VMWorld drums up enthusiasm for hybrid cloud
19 October 2016 | 0
Anyone still bemoaning the award of the Nobel prize for literature to Bob Dylan on the grounds that ‘it’s not poetry’ might have been tempted to change their tune if they had attended the keynote at VMWorld Europe on 18 October. Attendees were bombarded by a man versifying on stage, punctuated by strategically timed drum crashes.
Sadly, the drums didn’t drown out the words, so the audience were left to grapple with philosophical puzzlers such as “Which way will tomorrow face?” Thankfully, not for long, with the answer seeming to be wherever they were looking as the poet proclaimed: “You are tomorrow”.
After addressing the assembled throng as “soulful minds, mindful souls”, he departed the stage by concluding with the question: “Which way are you going to face?” For most people, apart from VMware CEO Pat Gelsinger, the immediate unspoken answer was “to the stage”. Which must have been a relief for Gelsinger as he strode on stage to deliver his keynote speech, although I did wonder whether he was taking a bit of a risk when he stated “We, together, will face forward”. That’s not really how these things work.
Anyway, Gelsinger’s speech had some interesting detail on VMware’s alliance with AWS, which he described as “the best of both worlds”‘ bringing the leader in private cloud together with the leader in public cloud. Mike Clayville, vice president for commercial sales at AWS, said its customers were “delighted” by the partnership, adding that “it opens up the public cloud to VMware architecture”. From a channel perspective, he added: “The potential for our partners is even more exciting” as it opened up a “whole new revenue engine for them”.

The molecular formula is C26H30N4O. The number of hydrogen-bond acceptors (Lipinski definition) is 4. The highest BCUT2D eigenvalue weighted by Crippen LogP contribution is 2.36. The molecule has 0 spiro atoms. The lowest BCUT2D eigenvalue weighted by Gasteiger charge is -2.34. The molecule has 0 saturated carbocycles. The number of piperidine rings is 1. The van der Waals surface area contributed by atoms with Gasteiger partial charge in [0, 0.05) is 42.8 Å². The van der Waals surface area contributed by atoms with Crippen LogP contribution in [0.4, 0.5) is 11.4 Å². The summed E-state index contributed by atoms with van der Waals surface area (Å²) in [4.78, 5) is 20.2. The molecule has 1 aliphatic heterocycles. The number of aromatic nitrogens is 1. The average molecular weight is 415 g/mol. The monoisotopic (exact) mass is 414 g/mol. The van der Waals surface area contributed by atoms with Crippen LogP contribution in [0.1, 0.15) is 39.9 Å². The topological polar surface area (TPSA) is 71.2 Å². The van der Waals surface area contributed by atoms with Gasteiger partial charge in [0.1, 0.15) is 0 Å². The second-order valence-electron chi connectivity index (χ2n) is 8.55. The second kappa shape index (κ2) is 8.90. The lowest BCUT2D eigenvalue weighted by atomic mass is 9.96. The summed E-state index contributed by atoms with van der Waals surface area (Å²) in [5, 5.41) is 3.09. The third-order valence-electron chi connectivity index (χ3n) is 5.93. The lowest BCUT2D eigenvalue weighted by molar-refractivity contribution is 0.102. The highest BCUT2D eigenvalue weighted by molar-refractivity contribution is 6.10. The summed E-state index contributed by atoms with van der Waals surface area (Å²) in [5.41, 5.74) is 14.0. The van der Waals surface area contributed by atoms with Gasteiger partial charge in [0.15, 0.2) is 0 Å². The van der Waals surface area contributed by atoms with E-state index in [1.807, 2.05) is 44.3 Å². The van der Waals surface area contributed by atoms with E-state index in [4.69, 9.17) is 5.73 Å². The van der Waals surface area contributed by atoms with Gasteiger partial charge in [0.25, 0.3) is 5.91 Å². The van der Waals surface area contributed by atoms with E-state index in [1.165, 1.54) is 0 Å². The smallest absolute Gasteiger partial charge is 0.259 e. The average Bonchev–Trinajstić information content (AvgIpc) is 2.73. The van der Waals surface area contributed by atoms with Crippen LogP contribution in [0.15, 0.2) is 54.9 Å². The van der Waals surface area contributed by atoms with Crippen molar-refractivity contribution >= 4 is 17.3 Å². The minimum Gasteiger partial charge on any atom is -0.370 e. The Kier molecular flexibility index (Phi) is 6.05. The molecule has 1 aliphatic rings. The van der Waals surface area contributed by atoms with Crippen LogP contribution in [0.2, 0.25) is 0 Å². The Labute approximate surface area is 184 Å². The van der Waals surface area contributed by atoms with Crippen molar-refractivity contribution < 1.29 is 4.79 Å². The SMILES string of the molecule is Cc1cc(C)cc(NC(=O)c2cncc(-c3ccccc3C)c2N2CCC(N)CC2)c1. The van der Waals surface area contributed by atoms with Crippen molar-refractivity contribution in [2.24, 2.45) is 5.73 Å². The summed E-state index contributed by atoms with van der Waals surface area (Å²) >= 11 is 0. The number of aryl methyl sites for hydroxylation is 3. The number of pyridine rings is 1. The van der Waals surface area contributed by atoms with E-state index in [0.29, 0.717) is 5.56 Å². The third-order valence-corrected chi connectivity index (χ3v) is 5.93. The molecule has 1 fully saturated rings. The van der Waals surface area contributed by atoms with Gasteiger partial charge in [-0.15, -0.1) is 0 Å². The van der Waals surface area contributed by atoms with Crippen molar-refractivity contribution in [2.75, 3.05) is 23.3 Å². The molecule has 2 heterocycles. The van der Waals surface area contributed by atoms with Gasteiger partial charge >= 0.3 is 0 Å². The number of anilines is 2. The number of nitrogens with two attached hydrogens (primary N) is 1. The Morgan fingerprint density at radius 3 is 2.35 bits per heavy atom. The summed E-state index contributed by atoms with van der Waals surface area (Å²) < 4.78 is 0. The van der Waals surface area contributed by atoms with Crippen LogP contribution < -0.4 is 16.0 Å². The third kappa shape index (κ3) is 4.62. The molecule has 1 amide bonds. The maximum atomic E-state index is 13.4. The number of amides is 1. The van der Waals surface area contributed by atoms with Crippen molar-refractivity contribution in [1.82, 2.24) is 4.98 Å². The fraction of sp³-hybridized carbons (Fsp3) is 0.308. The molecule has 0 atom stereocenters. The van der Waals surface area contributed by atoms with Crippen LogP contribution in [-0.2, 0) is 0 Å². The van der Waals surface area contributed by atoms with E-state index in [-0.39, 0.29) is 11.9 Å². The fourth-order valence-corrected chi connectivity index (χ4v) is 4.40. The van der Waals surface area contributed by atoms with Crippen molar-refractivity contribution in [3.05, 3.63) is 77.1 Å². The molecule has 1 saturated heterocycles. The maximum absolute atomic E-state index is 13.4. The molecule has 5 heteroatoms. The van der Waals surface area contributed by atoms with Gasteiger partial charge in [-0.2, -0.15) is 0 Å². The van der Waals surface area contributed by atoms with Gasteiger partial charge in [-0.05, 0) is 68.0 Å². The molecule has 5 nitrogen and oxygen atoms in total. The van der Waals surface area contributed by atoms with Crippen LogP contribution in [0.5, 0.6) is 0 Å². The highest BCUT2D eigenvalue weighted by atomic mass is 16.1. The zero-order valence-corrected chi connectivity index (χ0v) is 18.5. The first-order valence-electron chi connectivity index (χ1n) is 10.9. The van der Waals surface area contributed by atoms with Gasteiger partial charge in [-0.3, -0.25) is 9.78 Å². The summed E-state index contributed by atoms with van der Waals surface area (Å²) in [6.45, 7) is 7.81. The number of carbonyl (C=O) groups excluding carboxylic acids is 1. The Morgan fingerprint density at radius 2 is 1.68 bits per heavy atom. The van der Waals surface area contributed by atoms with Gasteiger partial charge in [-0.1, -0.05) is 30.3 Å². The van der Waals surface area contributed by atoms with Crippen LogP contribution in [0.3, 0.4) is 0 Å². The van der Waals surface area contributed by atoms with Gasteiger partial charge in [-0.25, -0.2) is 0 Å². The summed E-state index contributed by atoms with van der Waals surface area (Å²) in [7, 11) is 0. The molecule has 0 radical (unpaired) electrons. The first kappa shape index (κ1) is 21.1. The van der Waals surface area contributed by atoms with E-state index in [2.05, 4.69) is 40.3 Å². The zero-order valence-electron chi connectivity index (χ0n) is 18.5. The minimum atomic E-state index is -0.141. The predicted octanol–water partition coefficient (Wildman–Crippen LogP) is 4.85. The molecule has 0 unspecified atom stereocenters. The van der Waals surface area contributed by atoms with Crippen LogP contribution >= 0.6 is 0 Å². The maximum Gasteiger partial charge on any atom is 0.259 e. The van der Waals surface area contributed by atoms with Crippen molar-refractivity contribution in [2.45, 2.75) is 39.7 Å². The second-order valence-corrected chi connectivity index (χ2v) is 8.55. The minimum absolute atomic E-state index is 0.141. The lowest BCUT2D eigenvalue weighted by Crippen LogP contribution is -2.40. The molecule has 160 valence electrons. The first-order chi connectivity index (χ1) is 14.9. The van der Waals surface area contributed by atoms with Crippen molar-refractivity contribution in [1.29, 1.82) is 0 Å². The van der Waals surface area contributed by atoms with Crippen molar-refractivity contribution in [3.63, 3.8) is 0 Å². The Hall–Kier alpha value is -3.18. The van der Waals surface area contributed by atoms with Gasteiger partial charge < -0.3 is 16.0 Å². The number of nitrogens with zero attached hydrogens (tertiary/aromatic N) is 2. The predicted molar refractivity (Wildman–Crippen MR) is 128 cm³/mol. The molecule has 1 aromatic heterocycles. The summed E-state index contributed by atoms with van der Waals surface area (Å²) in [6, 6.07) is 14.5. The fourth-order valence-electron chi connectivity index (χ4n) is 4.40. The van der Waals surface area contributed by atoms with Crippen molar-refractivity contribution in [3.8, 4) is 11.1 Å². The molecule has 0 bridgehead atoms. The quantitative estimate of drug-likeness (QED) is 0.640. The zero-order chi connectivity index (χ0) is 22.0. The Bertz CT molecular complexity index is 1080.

Speaking at a separate press conference later, Jean-Pierre Brulard, senior vice president and general manager EMEA, said the response from VMware partners to the announcement had been “outstanding”. At the same conference, Clayville said the deal was attractive because it enabled customers to use the tools they already had on-premise in the cloud and to exploit the same skill sets and functionality.
Raghu Raghuram, executive vice president and general manager of the software defined data centre division, agreed that it was “critical” that VMware customers were able to use the same tool sets and operational methods in the public cloud.
“Customers do not have to retrain teams to go to a hybrid model,” he said. “They don’t need a new platform.”
The announcement of the partnership with AWS follows an earlier deal with IBM, but Gelsinger ruled out any similar alliances with Microsoft or Google “in the near future”. He appeared to accept that VMware’s own vCloud Air platform would have a limited role in public cloud going forward. While he stressed that “the strategy for vCloud air hasn’t changed” as an incubation environment for large enterprises, he added: “What has changed is our customers are well entrenched using AWS”.
Gelsinger had put that demand for public cloud into perspective earlier when he revealed that cloud had grown from 13% of workloads in 2011 to 27% this year. While the figure in 2011 had been fairly evenly split between public and private, public cloud was beginning to soak up more workloads (15% in 2016). He estimated that cloud would take 50% of workloads by 2021 (30% in public cloud) and public cloud would pass the halfway mark (52%) by 2030.
He said the prospect of greater use of public cloud could leave many IT departments in the worst of all situations: being held responsible for the security and operation of those cloud services but without any control. “In world where you control nothing, you’re in charge,” he warned. Gelsinger pitched it as a clash between freedom and control and compared it to brining up teenagers: “You as a parent want control. Your kids want freedom. Users want the freedom to choose any cloud, service or operation and you are responsible for the control. The hybrid world is about giving freedom and control. It’s like having a teenager you love and like at the same time.”
As the adults of the future, teenagers could be the people that the grammatically suspect tag line for this year’s VMWorld Europe, ‘be_TOMORROW’, is most applicable to. So maybe, if the poet on the stage really wanted to know which way tomorrow will face, he should have asked a teenager.